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Researchers develop world’s first robotic surgeon with a sense of touch

Giving a sense of touch to a machine is what a team of researchers hope will pave way for a major breakthrough in robotic surgery, which is currently limited to the sense of sight.

  • Updated: October 4, 2016 12:05 AM IST
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Robots were developed to make complex tasks easier for the mankind. From the manufacturing industry to medicine, robotics has today advanced by leaps and bounds. While the sense of touch might not be as significant in other fields, it plays a key role when it comes to the health sector. Giving a sense of touch to a machine is what a team of researchers hope will pave way for a major breakthrough in the robotic surgery.

Undergoing a robotic surgery, even if conducted under the supervision of a human doctor, is bound to draw a lot of scepticism. However, if a sense of touch is added, it is hoped that the doubts could be put to rest and more accurate results could be achieved in surgeries. Making the machine more human are researchers, including one of Indian origin, who claim to have developed the world’s first robotic surgical system called ‘HeroSurg’. This system can give surgeons the sense of touch while they conduct keyhole surgery using a computer. The sense of touch will not only allow robotic surgeon to ‘feel’ the tissues but also be able to better distinguish between them, which will eventually make the entire procedure a lot safer than before.

The HeroSurg robot is a major breakthrough to current technology, which now limits robotic surgery to the sense of sight. This means laparoscopic or keyhole micro surgery will be safer and more accurate than ever before by reducing trauma and lowering risk of blood loss and infection. The HeroSurg was developed by engineers from Deakin University in Australia and Harvard University in the US, along with Suren Krishnan from the Royal Adelaide Hospital. Krishnan said that the HeroSurg’s sense of touch, provided through technology known as haptic feedback, would lead to better patient outcomes.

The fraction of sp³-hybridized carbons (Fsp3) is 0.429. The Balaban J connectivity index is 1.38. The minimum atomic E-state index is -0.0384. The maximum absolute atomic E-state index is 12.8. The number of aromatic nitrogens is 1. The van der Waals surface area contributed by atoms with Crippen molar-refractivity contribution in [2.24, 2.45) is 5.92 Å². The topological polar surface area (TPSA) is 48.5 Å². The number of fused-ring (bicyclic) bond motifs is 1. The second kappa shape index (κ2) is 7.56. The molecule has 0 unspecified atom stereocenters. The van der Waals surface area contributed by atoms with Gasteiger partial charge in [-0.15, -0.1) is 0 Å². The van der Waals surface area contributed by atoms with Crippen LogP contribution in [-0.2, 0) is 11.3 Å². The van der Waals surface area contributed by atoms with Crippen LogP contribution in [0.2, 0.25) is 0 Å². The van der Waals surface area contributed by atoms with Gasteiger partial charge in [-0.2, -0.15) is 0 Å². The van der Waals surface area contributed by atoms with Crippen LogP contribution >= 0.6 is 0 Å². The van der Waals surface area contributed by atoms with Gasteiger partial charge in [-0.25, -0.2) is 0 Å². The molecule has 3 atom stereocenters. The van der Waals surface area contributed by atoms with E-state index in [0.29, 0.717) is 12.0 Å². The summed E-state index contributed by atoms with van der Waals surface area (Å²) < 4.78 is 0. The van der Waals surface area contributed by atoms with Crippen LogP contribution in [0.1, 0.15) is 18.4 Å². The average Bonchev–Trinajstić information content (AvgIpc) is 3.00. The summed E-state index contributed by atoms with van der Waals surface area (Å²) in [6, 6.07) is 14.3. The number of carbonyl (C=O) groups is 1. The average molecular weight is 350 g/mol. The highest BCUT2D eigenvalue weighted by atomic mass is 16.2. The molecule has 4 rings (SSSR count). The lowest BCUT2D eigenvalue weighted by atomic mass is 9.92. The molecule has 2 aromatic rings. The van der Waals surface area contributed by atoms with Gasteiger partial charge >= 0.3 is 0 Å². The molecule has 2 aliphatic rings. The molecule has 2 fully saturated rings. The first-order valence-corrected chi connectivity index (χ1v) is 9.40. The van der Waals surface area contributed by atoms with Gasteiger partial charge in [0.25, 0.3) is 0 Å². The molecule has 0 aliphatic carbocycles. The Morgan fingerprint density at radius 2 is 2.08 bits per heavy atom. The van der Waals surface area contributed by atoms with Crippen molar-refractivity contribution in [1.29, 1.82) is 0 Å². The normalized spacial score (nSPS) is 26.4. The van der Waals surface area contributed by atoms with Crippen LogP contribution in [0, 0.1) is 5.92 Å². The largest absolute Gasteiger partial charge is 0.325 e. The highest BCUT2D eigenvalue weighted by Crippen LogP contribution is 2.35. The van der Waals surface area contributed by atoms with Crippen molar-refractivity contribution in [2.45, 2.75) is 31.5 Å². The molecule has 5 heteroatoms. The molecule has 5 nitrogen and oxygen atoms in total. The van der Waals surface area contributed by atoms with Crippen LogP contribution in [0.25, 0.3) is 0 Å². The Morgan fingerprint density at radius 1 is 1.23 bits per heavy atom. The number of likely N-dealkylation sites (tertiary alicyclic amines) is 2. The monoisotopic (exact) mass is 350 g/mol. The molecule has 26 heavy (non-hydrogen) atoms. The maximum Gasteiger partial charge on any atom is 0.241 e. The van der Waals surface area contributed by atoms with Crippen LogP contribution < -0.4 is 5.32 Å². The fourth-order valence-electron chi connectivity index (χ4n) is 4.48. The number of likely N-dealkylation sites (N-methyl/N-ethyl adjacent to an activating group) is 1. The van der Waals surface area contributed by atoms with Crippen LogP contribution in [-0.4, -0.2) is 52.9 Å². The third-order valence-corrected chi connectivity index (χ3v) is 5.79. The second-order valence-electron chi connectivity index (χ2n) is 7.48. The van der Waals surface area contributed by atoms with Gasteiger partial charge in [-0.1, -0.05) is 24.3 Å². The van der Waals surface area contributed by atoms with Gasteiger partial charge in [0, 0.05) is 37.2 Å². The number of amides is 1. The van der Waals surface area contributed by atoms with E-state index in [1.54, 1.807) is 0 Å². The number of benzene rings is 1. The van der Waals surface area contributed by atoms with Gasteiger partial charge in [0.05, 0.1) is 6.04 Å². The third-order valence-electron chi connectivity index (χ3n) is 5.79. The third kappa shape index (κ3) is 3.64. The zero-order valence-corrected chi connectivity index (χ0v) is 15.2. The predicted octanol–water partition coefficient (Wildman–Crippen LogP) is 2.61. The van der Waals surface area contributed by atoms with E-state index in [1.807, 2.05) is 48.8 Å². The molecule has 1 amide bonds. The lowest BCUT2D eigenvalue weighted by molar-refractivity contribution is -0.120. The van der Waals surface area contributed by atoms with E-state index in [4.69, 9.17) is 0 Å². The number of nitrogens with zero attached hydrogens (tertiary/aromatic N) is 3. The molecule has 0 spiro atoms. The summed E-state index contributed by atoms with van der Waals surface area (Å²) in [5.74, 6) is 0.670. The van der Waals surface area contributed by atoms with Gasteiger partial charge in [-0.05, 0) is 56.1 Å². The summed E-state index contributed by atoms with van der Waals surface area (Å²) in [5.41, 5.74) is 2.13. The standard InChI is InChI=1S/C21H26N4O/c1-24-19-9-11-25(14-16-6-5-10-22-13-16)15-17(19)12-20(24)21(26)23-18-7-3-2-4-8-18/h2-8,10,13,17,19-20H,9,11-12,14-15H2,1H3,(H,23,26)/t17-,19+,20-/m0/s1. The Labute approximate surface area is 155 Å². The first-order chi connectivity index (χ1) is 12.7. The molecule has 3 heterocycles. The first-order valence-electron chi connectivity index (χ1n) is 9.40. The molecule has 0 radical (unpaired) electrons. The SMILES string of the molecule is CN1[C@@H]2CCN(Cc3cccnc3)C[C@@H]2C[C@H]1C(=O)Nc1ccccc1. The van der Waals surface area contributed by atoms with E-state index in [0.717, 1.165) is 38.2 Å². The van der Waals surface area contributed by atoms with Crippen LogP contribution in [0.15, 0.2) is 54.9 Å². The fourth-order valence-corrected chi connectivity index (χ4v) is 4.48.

“The major drawback of the current system is the lack of tactile feedback. Tactile feedback allows a surgeon to differentiate between tissues and to ‘feel’ delicate tissues weakened by infection or inflammation and dissect them more carefully. Tactile feedback will allow us to use finer and more delicate sutures in microsurgery,” he added. Krishnan further said the haptics technology would also improve the ability to distinguish between tissues involved with cancer from normal tissue. ALSO READ: Ten robots start working as custom officers in China

The project’s lead researcher Mohsen Moradi Dalvand said, “HeroSurg’s unique features include collision avoidance capability, modularity and automatic patient bed adjustment.

  • Published Date: October 4, 2016 12:00 AM IST
  • Updated Date: October 4, 2016 12:05 AM IST